English football underwent a stellar transformation when the first season of Premier League football commenced in August 1992. The nation's most high-profile clubs found the massive injections of TV money they were now receiving gave them hitherto unprecedented opportunities to sign some of the biggest names in the game: Dennis Bergkamp, Ruud Gullit, Jurgen Klinsmann, Gianluca Vialli, Gianfranco Zola, and Gary Megson.
As a club forced to cut its footballing coat according to its cost, the Canaries were never going sign superstars, which meant that when fan favourite Robert Fleck left for Chelsea in the summer of 1992, free transfer Megson was one of just two players new manager Mike Walker was able to bring in to supplement his squad. Yet, in a game where the haves were already leaving the have-nots and never-hads behind, Megson's bargain basement arrival was inspired.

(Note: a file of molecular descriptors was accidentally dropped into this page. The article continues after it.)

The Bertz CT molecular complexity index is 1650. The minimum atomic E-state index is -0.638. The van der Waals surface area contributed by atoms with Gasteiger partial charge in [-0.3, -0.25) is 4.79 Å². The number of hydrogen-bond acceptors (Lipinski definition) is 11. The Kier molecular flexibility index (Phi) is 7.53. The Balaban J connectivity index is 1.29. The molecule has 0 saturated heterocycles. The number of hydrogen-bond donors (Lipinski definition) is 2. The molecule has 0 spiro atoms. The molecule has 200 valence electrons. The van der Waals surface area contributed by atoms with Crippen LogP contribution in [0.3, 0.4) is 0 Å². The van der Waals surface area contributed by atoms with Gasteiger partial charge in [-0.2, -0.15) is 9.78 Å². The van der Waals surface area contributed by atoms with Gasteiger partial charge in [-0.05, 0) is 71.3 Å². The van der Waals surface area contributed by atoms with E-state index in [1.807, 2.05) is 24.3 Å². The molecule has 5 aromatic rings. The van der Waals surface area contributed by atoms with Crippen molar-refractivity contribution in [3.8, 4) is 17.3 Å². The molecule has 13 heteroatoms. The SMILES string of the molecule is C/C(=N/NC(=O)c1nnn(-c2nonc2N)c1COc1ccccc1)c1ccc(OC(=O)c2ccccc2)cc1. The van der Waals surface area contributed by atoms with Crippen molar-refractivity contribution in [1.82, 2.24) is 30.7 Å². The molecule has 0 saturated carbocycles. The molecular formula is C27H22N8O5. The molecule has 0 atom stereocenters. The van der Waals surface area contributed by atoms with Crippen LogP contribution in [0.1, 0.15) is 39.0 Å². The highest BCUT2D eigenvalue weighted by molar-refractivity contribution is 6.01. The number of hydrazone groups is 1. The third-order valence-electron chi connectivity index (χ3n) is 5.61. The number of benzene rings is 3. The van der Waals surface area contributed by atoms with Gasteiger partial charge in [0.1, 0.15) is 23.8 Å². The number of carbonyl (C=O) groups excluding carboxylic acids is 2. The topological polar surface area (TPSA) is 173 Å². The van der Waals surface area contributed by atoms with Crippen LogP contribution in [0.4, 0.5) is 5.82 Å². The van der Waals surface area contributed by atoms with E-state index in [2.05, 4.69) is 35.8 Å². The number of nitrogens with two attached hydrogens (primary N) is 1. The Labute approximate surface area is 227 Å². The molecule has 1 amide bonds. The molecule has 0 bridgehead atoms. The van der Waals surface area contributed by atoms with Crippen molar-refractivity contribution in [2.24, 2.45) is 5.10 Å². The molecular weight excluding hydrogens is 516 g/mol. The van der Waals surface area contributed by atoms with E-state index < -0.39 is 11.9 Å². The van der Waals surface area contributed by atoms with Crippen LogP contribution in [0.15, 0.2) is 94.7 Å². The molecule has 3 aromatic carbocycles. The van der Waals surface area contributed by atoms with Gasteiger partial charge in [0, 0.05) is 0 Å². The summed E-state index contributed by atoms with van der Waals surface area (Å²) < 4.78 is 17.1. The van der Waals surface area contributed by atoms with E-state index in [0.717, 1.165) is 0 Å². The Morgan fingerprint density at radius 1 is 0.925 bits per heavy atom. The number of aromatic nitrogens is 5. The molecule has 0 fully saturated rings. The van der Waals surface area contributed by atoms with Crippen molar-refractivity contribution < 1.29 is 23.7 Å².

He brought both big-game experience and, crucially, the savvy of someone who'd played for some of the country's biggest teams to Carrow Road, playing a big part in two of the most remarkable seasons in Canary history, proving that you didn't always need big money to prosper. Although, as time would eventually tell, it certainly helped.
Edward Couzens-Lake is the author of many books on Norwich. A passionate supporter of Norwich City, he regularly contributes to the Canaries' official matchday programme as well as numerous other sporting and lifestyle publications. He also works as a feature writer and blogger for a number of traditional print and digital publications as well as working as a ghostwriter and broadcaster. Norfolk born and bred, he currently lives in reluctant exile near Chichester, but divides his time between Sussex and Norfolk.